It comes down to one thing - the effect. If you know the effect you're going for, you can figure out which tool is best for the job. And there are far more options than brush or airbrush. I've used cotton swabs, makeup sponges, toothpicks, colored pencils, permanent markers, my fingers and almost anything in between.
Then you have to choose the correct medium. Are you going for a sooty look? Use pastels. Going for an oily look? Use artist oils. Going for small chipped paint? Use a prisma silver pencil.
Try to look at real-world examples of the weathering you're trying to portray. I try to weather like weathering happens in real life. It starts out with a clean slate. Vehicles don't come off the line all dirty and dented. So start with a fresh coat of paint and then layer the weathering. Maybe some dirt build-up in the crevices. And paint color modulation from weather exposure. Newly chipped paint vs. dents and dings that happened early in it's career.
Here are some examples of weathering jobs I've done, in the past
A long service life in the desert. It shows new and old dings, paint modulation from exposure and dust build-up.
Regular field use, nothing heavy or outrageous, as missile vehicles are usually far from front-line action. The rockets are factory fresh as they're usually a one-time use weapon .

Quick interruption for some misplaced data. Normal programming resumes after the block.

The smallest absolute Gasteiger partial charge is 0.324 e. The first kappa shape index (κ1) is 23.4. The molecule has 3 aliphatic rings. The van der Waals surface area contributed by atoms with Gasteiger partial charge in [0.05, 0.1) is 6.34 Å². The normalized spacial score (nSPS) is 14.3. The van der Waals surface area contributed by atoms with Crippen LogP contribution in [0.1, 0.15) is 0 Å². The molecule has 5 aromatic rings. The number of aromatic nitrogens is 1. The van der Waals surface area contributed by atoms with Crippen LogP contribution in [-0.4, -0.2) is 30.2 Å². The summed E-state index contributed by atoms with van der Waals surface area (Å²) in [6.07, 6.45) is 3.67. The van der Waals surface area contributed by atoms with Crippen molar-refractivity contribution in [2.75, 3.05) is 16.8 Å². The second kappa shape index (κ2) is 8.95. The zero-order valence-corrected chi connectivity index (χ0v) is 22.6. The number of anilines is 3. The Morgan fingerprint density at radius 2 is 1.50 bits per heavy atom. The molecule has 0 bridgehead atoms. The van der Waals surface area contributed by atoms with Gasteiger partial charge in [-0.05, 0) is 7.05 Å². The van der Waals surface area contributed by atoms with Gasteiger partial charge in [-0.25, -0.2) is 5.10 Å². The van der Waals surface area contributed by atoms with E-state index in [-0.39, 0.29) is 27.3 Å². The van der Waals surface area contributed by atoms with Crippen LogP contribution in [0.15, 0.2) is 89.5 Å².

High altitude, supersonic flight and exposure from the desert sun.
Long service life in France, mid-battle. She's seen a lot of action and is filthy from the recent dust-up against a Tiger.
This is an "end of war" plane. The japanese had lost their top aces and were running dangerously low on materials. Looking pretty was no longer a concern for the imperial navy. This was planned as a heavy weathering job from the beginning, so it was base-coated in aluminum, then red oxide primer and then IJN green/gray scheme and then decaled. I used a salt-weathering technique between all the layers of paint, in order to produce wear that exposed different levels of paint.
This represents a plane that was in heavy rotation in the pacific. It was exposed to a lot of direct sunlight, which led to paint fade. You can also see where fuel was spilled down the fuselage during a quick re-fuel.
Only two of these were built and only one was photographed. They were tested out in the desert and left to sit on the airstrip. Extreme sun exposure and desert wind is hell on a paintjob.
A rough mission over 'Nam. Intruders flew low level missions and were exposed to a lot of personal, small caliber firearms, AA fire and flak.
Just figure out what it is that you want to represent and imagine how it happens in the real-world.